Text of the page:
Ephraim Reveals Why It Declined a $100,000 Grant

The closed sessions the Ephraim Village Board has held since April to talk with its attorney about current or potential litigation were revealed to be about the village’s issue with a grant program Destination Door County (DDC) launched this year that benefits local community projects.

The village, backed by its attorney’s opinion, is questioning the legality of how that grant program is administered, according to documents sent to the Door County Tourism Zone Commission (Commision), and discussed at the Commission’s Aug. 17 meeting.

The Commission is the entity that collects the 8% lodging tax from all municipalities and in accordance with state statute, distributes 30% to the municipality where the lodging facility is located, and 70% to a contracted tourism entity, in this case DDC.

DDC launched the CIF grant program in January of this year as a way to funnel some of the tax dollars to local projects, while still adhering to state statute that governs use of those dollars. Successful grant applications must show a benefit for tourism – statute requires 70% of room tax dollars be spent on tourism – but also for the local community.

The DDC partnered with the Door County Community Foundation, (Community Foundation) to administer the grant program. 

As of the second round of grant allotments announced in August, DDC had granted $575,251 to 12 local projects, with one more grant cycle to go in 2023.

That total amount would have been $675,251. However, Ephraim rejected the $100,000 it was awarded during the second round of grants, announced in August, for its North Ephraim Multimodal Trail with solar lighting. The Peninsula Pulse asked the village by email why it had applied for the program in the first place.

“The short answer is, while we had some unanswered questions, we had no legal cause for concern until we received the opinion of our attorney in mid-July,” said Brent Bristol, village administrator.

The village questions, from its attorney’s interpretation of the statute, the Community Foundation’s role in the grant program. It asserts that placing the grant dollars with the Community Foundation constitutes a “giving” of those dollars to the organization, and an authorization of the Community Foundation to directly engage in tourism.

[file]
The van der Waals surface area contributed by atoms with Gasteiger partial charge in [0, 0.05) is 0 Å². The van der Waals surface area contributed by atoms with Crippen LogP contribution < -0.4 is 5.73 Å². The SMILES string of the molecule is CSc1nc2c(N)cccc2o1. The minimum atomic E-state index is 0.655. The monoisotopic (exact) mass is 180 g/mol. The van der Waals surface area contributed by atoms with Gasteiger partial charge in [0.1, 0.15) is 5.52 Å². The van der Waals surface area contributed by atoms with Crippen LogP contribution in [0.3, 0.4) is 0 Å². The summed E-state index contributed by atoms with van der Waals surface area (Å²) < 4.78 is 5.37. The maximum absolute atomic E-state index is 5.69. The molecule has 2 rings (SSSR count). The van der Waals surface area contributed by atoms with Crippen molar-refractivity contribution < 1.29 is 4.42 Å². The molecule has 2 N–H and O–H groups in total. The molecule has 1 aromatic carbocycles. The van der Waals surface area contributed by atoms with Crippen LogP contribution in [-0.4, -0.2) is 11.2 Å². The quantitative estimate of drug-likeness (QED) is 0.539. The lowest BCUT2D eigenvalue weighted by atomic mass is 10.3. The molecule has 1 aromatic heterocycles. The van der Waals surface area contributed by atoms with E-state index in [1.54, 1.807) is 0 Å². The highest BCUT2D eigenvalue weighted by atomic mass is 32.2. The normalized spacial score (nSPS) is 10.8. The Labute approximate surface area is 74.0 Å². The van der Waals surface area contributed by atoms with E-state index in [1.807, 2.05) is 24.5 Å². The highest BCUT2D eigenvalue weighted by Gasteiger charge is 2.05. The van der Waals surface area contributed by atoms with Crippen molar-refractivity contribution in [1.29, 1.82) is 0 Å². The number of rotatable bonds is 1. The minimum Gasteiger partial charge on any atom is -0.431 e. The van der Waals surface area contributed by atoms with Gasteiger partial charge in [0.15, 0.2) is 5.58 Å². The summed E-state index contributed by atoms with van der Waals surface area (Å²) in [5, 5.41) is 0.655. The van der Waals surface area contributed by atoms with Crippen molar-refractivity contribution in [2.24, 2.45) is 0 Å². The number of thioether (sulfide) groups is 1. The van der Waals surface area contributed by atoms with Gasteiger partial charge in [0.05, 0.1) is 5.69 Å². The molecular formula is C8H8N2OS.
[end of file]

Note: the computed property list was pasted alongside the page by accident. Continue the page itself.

Neither of those things, according to Ephraim, are allowed by statute.

Instead, the village proposed in a letter to the Commission that the Community Foundation be removed from the equation, and return money it’s holding for the grant program to the Commission’s reserve fund. It also wants the DDC to review the grant applications and put those it approves into its budget process, or have the Commission fund the grants from its reserve fund.

The Commission discussed Ephraim’s complaint at its Aug. 17 meeting, and said the village’s understanding about the relationship between DDC and the Community Foundation was inaccurate, and “a demonstration of a fundamental misconception” about the grant program and the Community Foundation’s role, according to Dave Eliot, Commission vice-chair, and publisher/co-owner of the Peninsula Pulse, during the Commission’s Aug. 17 meeting. 

“The Commission contracts with DDC to use the [70% room tax] money,” said Commission member D’Ann Jackson, who represents Nasewaupee. “That’s their decision to make [how they use that money]. I don’t see why they think they [the village] have anything to say about DDC’s decision to contract with the Community Foundation.”

The Commission members decided unanimously to send the village a letter stating its position. It also decided to request a meeting with Ephraim village president Mike McCutecheon “to try to get from him the root of concern,” particularly in light of the closed sessions the village has been holding under the Open Meeting law, using the potential litigation exemption, said Commission chair Josh Van Lieshout, during the Commission’s Aug. 17 meeting.

“My idea is to meet with the village president to get a better understanding of the issue; that’s my goal,” Van Lieshout said. “What I don’t want to have happen is, I don’t want to see this go down the path of litigation.”

Van Lieshout extended the invitation for a meeting. The Ephraim Village board went into a closed session on Sept. 5, again under the litigation exemption, deciding unanimously when it returned to open session to reject the Commission’s offer to meet with individual board members as “non-constructive,” instead proposing “an open meeting with the full Ephraim Village Board and members of the Door County Tourism Zone Commission,” according to the minutes of that meeting.

On Sept. 8, the Commission sent a letter signed by Van Lieshout to Ephraim, defending the grant program and how it’s administered.

“The Door County Tourism Zone has only ever engaged with one marketing entity in its entire sixteen-year history – the Door County Visitor Bureau, Inc., now doing business as Destination Door County,” Van Lieshout said in the letter. “Further, contracts related to the creation of the Community Investment Fund are between the Door County Community Foundation and Destination Door County.”

Van Lieshout further stated that the funds the Commission distributes to DDC were in alignment with DDC’s budget, which was approved unanimously and included a presentation of the grant program.

As of deadline, Van Lieshout said by email that he did not know what the Commission’s next step would be.

“I’ll have to think more about it, but I’m not sure there is much else to do,” he said.

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